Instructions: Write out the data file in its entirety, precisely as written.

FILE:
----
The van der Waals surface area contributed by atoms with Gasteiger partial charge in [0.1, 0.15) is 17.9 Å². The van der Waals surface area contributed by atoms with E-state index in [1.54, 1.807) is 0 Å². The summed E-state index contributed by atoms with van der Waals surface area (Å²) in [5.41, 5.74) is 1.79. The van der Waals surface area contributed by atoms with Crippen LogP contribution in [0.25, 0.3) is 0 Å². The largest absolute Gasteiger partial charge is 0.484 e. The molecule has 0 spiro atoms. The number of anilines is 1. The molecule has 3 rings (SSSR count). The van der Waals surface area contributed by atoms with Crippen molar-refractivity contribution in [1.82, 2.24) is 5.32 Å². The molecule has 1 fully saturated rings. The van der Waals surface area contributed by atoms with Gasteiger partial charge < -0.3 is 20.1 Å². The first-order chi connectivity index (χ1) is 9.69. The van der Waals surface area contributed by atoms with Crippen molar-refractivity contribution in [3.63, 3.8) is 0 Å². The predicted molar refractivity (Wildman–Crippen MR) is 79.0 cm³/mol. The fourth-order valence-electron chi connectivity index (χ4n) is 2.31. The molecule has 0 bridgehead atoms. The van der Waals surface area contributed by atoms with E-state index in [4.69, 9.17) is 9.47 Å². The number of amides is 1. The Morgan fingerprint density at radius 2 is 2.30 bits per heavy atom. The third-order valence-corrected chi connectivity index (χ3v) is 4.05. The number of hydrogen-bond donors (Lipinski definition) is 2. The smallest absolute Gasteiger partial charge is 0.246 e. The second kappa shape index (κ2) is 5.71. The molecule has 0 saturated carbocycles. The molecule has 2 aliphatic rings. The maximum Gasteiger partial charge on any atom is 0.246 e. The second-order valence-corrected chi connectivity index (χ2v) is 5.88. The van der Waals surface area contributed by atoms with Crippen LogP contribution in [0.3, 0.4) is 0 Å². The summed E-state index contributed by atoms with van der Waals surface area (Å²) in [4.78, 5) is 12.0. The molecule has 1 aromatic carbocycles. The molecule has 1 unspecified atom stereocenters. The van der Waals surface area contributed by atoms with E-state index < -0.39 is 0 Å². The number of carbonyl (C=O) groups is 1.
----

The van der Waals surface area contributed by atoms with Gasteiger partial charge in [0.1, 0.15) is 17.9 Å². The van der Waals surface area contributed by atoms with E-state index in [1.54, 1.807) is 0 Å². The summed E-state index contributed by atoms with van der Waals surface area (Å²) in [5.41, 5.74) is 1.79. The van der Waals surface area contributed by atoms with Crippen LogP contribution in [0.25, 0.3) is 0 Å². The largest absolute Gasteiger partial charge is 0.484 e. The molecule has 0 spiro atoms. The number of anilines is 1. The molecule has 3 rings (SSSR count). The van der Waals surface area contributed by atoms with Crippen molar-refractivity contribution in [1.82, 2.24) is 5.32 Å². The molecule has 1 fully saturated rings. The van der Waals surface area contributed by atoms with Gasteiger partial charge < -0.3 is 20.1 Å². The first-order chi connectivity index (χ1) is 9.69. The van der Waals surface area contributed by atoms with Crippen molar-refractivity contribution in [3.63, 3.8) is 0 Å². The predicted molar refractivity (Wildman–Crippen MR) is 79.0 cm³/mol. The fourth-order valence-electron chi connectivity index (χ4n) is 2.31. The molecule has 0 bridgehead atoms. The van der Waals surface area contributed by atoms with E-state index in [4.69, 9.17) is 9.47 Å². The number of amides is 1. The Morgan fingerprint density at radius 2 is 2.30 bits per heavy atom. The third-order valence-corrected chi connectivity index (χ3v) is 4.05. The number of hydrogen-bond donors (Lipinski definition) is 2. The smallest absolute Gasteiger partial charge is 0.246 e. The second kappa shape index (κ2) is 5.71. The molecule has 0 saturated carbocycles. The molecule has 2 aliphatic rings. The maximum Gasteiger partial charge on any atom is 0.246 e. The second-order valence-corrected chi connectivity index (χ2v) is 5.88. The van der Waals surface area contributed by atoms with Crippen LogP contribution in [0.3, 0.4) is 0 Å². The summed E-state index contributed by atoms with van der Waals surface area (Å²) in [4.78, 5) is 12.0. The molecule has 1 aromatic carbocycles. The molecule has 1 unspecified atom stereocenters. The van der Waals surface area contributed by atoms with E-state index < -0.39 is 0 Å². The number of carbonyl (C=O) groups is 1.